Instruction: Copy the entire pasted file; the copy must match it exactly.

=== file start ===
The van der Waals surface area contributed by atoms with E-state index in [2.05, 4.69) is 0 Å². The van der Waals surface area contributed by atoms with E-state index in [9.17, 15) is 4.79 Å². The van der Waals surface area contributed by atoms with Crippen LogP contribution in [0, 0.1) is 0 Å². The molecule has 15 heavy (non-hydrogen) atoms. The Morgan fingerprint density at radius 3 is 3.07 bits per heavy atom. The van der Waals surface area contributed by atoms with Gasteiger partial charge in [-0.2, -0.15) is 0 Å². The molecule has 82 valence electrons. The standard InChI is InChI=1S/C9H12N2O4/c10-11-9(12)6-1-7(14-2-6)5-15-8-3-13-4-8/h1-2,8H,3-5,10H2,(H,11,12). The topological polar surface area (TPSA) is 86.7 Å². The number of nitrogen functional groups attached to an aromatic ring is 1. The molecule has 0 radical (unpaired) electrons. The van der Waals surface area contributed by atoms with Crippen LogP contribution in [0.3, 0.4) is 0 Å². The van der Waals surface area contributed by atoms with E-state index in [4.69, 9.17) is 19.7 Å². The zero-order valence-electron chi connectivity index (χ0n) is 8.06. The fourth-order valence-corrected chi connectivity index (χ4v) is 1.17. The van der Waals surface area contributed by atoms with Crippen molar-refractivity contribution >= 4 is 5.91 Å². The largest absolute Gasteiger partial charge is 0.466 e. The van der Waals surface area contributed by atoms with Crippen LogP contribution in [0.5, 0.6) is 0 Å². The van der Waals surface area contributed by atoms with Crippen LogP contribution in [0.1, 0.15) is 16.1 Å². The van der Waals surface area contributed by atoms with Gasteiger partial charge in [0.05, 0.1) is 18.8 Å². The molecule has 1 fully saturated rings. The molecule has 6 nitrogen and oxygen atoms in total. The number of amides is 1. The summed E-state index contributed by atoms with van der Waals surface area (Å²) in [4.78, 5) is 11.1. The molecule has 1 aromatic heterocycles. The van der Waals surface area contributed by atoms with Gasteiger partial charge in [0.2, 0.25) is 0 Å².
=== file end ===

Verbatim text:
The van der Waals surface area contributed by atoms with E-state index in [2.05, 4.69) is 0 Å². The van der Waals surface area contributed by atoms with E-state index in [9.17, 15) is 4.79 Å². The van der Waals surface area contributed by atoms with Crippen LogP contribution in [0, 0.1) is 0 Å². The molecule has 15 heavy (non-hydrogen) atoms. The Morgan fingerprint density at radius 3 is 3.07 bits per heavy atom. The van der Waals surface area contributed by atoms with Gasteiger partial charge in [-0.2, -0.15) is 0 Å². The molecule has 82 valence electrons. The standard InChI is InChI=1S/C9H12N2O4/c10-11-9(12)6-1-7(14-2-6)5-15-8-3-13-4-8/h1-2,8H,3-5,10H2,(H,11,12). The topological polar surface area (TPSA) is 86.7 Å². The number of nitrogen functional groups attached to an aromatic ring is 1. The molecule has 0 radical (unpaired) electrons. The van der Waals surface area contributed by atoms with Crippen LogP contribution in [0.3, 0.4) is 0 Å². The van der Waals surface area contributed by atoms with E-state index in [4.69, 9.17) is 19.7 Å². The zero-order valence-electron chi connectivity index (χ0n) is 8.06. The fourth-order valence-corrected chi connectivity index (χ4v) is 1.17. The van der Waals surface area contributed by atoms with Crippen molar-refractivity contribution >= 4 is 5.91 Å². The largest absolute Gasteiger partial charge is 0.466 e. The van der Waals surface area contributed by atoms with Crippen LogP contribution in [0.5, 0.6) is 0 Å². The van der Waals surface area contributed by atoms with Crippen LogP contribution in [0.1, 0.15) is 16.1 Å². The van der Waals surface area contributed by atoms with Gasteiger partial charge in [0.05, 0.1) is 18.8 Å². The molecule has 1 fully saturated rings. The molecule has 6 nitrogen and oxygen atoms in total. The number of amides is 1. The summed E-state index contributed by atoms with van der Waals surface area (Å²) in [4.78, 5) is 11.1. The molecule has 1 aromatic heterocycles. The van der Waals surface area contributed by atoms with Gasteiger partial charge in [0.2, 0.25) is 0 Å².